Dr. Karen A. Fagan serves as medical director of the USA Pulmonary Hypertension Center. She has more than 14 years of experience in the diagnosis and management of PH. Dr. Fagan is an internationally recognized leader in the PH field as both a clinician and scientist. She is on the Scientific Leadership Council of the PH Association and a leader in the Pulmonary Circulation Assembly of the American Thoracic Society. Dr. Fagan has written more than 40 scientific and clinical articles and book chapters and is frequently invited to speak on PH.

Scientific discoveries made by Dr. Ivan McMurtry, a researcher at the USA Center for Lung Biology, serve as the basis for many of the drugs currently used to treat patients with PH. Dr. McMurtry has written and reviewed numerous publications regarding PH. He is a member of the American Physiological Society, American Thoracic Society and the American Heart Association.

Med School Cafe' - "State of the Art Care for Peripheral Artery Disease"

This month's Med School Cafe' will feature Dr. G. Mustafa Awan, Assistant Professor of Internal Medicine and Director of Interventional Cardiology at the University of South Alabama College of Medicine. 

His lecture - "State of the Art Care for Peripheral Artery Disease" - will take place on Nov. 18, 2009 at the Mobile Museum of Art.  Lunch will be served at 11:30 a.m. and Dr. Awan's talk will begin at 12 noon.

Peripheral Artery Disease (PAD), is one of the most common circulatory problems outside the heart and brain. The condition results from narrowed arteries, which reduce blood flow to the arms and legs.

During his lecture, Dr. Awan, an interventional cardiologist, will talk about the medical management of PAD as well as new therapies available to patients who suffer from this condition.

An estimated 8 to 12 million Americans have PAD. The most common symptoms include cramping, pain, or tiredness in the leg or hip muscles while walking.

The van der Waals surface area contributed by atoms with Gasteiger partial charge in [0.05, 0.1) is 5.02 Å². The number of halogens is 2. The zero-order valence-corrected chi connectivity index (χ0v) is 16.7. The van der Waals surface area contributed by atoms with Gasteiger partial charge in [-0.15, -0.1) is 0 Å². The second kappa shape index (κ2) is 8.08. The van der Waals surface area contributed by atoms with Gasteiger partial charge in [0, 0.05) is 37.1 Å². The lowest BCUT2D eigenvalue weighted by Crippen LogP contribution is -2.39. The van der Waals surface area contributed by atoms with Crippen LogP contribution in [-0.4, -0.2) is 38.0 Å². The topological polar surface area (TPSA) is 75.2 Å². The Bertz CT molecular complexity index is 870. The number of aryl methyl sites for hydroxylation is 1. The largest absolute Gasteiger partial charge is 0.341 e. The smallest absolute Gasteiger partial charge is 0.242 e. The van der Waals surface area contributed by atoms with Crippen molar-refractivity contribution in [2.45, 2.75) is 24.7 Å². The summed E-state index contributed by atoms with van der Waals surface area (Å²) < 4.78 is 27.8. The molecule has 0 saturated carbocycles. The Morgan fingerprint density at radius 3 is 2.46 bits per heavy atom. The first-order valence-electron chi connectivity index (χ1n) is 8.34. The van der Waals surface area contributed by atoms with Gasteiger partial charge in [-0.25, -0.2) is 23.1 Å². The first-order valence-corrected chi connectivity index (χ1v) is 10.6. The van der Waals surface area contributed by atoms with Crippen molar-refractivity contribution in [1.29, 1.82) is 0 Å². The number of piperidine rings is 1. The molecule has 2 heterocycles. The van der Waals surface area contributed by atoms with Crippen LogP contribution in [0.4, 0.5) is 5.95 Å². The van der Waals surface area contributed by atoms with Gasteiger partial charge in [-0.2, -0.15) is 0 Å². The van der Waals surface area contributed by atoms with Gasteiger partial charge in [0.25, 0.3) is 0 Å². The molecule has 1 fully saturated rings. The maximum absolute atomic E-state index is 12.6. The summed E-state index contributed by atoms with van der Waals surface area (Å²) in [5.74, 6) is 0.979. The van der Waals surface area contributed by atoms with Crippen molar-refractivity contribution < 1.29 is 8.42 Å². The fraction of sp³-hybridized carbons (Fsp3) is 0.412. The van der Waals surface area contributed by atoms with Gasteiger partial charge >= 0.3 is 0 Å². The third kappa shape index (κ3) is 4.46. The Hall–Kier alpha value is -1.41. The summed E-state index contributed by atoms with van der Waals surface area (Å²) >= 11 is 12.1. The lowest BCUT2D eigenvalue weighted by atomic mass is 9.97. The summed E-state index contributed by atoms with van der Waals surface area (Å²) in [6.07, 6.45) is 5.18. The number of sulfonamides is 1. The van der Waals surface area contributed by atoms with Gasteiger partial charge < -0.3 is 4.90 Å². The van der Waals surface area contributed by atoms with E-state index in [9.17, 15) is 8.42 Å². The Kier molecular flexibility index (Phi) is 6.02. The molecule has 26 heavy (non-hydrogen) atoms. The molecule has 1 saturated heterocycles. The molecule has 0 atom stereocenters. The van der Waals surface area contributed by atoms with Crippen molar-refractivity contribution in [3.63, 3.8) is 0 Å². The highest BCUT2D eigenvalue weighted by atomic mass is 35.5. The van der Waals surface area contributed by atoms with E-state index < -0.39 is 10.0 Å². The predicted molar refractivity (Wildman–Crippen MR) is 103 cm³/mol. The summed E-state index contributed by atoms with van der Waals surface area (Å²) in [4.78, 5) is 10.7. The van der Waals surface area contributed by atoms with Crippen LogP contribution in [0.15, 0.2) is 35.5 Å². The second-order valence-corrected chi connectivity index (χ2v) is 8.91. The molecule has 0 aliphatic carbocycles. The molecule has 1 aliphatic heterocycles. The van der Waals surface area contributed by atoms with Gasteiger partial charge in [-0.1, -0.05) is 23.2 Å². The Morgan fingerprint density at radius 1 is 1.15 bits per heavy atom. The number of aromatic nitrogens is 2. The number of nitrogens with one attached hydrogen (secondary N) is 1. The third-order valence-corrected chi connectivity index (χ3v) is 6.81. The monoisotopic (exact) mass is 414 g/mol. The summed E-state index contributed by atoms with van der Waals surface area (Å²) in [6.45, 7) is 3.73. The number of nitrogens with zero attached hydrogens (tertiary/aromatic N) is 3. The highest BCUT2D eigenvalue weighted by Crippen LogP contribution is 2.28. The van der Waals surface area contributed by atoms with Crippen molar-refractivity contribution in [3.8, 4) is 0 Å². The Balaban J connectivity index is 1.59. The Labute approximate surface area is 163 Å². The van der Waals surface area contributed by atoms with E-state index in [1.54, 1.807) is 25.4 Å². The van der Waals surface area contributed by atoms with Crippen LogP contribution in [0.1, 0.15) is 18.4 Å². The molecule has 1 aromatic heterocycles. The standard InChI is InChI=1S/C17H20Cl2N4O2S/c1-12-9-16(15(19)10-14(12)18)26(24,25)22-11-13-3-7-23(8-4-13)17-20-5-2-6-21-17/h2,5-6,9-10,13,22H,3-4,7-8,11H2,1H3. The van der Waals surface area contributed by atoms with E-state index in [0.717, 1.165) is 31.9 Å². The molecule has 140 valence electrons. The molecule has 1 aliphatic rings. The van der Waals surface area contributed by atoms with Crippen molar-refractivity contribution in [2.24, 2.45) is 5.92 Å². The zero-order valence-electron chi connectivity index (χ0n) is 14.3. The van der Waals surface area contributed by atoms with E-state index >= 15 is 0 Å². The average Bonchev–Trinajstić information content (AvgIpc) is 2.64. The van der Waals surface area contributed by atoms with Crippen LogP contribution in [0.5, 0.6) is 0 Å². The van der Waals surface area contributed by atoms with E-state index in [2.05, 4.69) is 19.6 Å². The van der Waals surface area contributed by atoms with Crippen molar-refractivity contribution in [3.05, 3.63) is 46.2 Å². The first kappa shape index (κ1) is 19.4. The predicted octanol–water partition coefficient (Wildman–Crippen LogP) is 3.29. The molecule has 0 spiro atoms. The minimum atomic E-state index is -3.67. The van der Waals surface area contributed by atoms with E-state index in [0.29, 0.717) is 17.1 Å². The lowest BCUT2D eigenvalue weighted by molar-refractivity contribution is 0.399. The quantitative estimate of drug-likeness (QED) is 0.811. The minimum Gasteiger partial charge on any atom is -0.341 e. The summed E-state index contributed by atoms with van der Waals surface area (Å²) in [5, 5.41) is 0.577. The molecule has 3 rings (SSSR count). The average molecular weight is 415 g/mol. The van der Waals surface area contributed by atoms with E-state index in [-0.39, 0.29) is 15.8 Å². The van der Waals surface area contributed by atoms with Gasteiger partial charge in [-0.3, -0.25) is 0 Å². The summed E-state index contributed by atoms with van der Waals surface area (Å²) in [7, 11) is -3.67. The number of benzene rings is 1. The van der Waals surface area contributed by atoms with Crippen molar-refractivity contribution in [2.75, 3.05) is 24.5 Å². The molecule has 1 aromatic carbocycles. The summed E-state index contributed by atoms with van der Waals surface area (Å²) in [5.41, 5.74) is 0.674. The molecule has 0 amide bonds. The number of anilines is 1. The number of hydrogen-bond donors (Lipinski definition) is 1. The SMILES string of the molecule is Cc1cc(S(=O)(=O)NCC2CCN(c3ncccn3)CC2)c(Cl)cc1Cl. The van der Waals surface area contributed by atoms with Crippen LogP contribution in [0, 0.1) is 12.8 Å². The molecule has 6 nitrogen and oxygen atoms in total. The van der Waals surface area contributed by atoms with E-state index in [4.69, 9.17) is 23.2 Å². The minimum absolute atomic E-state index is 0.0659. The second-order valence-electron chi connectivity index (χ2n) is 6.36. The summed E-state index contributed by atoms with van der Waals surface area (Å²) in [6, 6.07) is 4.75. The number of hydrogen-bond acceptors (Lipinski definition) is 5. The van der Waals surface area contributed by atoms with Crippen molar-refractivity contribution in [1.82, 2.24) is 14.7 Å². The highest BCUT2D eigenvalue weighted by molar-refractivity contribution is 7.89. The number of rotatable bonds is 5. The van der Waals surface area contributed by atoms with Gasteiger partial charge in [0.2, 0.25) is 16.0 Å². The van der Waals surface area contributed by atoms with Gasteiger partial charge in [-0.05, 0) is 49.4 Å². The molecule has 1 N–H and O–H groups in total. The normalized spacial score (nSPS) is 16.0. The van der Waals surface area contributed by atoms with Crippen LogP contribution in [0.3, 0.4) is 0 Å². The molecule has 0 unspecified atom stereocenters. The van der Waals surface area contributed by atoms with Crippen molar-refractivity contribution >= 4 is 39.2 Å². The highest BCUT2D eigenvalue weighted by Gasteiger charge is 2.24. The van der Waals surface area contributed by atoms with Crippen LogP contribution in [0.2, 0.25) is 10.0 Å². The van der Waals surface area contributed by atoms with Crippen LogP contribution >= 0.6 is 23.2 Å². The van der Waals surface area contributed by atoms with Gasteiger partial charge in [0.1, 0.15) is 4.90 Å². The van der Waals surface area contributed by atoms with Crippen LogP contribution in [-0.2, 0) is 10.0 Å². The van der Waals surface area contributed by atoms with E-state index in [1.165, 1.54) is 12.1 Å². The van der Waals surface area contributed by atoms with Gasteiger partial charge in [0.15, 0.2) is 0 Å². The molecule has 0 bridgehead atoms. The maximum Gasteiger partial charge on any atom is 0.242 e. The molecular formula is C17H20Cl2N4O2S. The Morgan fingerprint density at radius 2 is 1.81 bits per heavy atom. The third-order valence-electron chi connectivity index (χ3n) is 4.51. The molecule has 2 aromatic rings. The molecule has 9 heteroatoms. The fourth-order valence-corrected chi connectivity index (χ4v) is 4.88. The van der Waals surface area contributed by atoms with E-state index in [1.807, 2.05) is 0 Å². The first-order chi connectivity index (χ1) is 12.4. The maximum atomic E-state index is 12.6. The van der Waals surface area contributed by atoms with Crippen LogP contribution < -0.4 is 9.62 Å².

A lunch will be provided for lecture attendees. The Med School Café lecture and lunch are provided free of charge, but reservations are required. To make reservations, please call (251) 460-7770 or e-mail .

November 12th DSS - “Epigenetic Control of Chromatin-Dependent Transcription: Lessons from HPV E2 and E6 Proteins”

The next Distinguished Scientist Seminar will be presented by Dr. Cheng-Ming Chiang on Nov. 12, 2009, at 4 p.m. in the Medical Sciences Building auditorium. His seminar is titled “Epigenetic Control of Chromatin-Dependent Transcription: Lessons from HPV E2 and E6 Proteins.”

Currently, Dr. Chiang serves as professor in the departments of biochemistry and pharmacology at the University of Texas Southwestern Medical School and the Harold C. Simmons Comprehensive Cancer Center.

Primarily, Dr. Chiang’s laboratory involves understanding the mechanisms of transcriptional regulation in mammalian cells and in defining the roles of protein factors involved in these processes. He is also interested in the studies of human papillomaviruses, which cause a variety of human diseases, including benign genital warts and cervical cancer. His research interests include transcription, chromatin, gene regulation, and virology.

Dr. Chiang is a 1996 Pew Scholar and has been an editorial board member of the Journal of Biological Chemistry and Faculty of 1000 since 2003. He presently serves as a regular member for the American Cancer Society Genetic Mechanisms in Cancer and National Institutes of Health Virology B study sections.

Dr. Chiang received a bachelor of science degree from the department of agricultural chemistry at National Taiwan University in 1984. He received his medical degree from the department of biochemistry at the University of Cheng-Ming Chiang Rochester in 1991.

His doctoral dissertation was supervised by Professors Louise Chow and Thomas Broker. After finishing his postdoctoral training with Professor Robert Roeder at Rockefeller University, he took a faculty position in the department of biochemistry at the University of Illinois, Urbana-Champaign.